By Tonieann Harvey
Jack Nicas published an article in the New York Times titled “Apple Cracks Down on Apps That Fight iPhone Addiction” detailing how developers with screen-time tracking apps were finding themselves kicked out of the App Store.
However, the article seemed more misleading to what Apples intentions are.
The first thing to take note of is the tone of the article, which seemed very controversial and implied that Apple was kicking out apps designed to compete with the company’s own software.
The article included a short response from Phil Schiller, Apple senior vice president of worldwide marketing, without including the extended version of Apple’s underlying reason for them to kick these apps off the app store.
Parents complained in early 2018 about their children being addicted to their iPhones. Apple took this into consideration and included a new feature.
Timothy D. Cook, Apple’s chief executive, said at a conference this month that Apple had added screen-time tools to help people monitor and manage their phone use.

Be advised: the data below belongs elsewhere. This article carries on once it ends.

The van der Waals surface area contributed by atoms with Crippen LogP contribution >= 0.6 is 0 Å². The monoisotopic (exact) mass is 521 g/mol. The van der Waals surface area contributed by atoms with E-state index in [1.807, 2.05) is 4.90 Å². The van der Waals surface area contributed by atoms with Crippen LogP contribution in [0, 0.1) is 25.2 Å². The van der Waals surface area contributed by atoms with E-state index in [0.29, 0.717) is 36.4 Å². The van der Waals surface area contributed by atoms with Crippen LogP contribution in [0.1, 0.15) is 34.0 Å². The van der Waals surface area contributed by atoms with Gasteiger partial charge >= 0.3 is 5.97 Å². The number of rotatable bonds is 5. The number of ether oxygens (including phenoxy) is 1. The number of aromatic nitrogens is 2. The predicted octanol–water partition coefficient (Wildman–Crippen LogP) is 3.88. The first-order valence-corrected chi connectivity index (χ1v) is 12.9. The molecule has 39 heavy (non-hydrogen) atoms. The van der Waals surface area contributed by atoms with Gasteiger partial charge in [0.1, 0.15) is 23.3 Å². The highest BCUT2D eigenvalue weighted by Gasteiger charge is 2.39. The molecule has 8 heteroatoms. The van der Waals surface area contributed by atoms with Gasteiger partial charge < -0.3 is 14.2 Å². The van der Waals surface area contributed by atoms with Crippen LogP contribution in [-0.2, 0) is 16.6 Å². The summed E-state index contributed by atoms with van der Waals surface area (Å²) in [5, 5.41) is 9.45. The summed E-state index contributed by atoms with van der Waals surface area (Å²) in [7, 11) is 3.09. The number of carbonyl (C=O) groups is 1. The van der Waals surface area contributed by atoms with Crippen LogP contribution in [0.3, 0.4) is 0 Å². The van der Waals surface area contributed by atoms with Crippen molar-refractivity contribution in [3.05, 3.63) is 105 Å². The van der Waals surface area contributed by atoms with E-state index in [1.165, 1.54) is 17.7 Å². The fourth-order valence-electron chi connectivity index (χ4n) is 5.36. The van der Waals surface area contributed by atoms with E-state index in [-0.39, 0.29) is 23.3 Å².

“We don’t want people using their phones all the time,” he said. “This has never been an objective for us.”
Even though Apple says that less screen time is the motive for their new feature, why is it that they are pulling the plug on similar apps or asking them to change their features to make them less effective as there’s?
They are abusing their competitors. Apple told the companies that their apps violated App Store rules, like enabling one iPhone to control another, although it had allowed such practices for years and had approved hundreds of versions of their apps.
If this is there way of treating all apps equally even though there is competition, they are failing from the business perspective.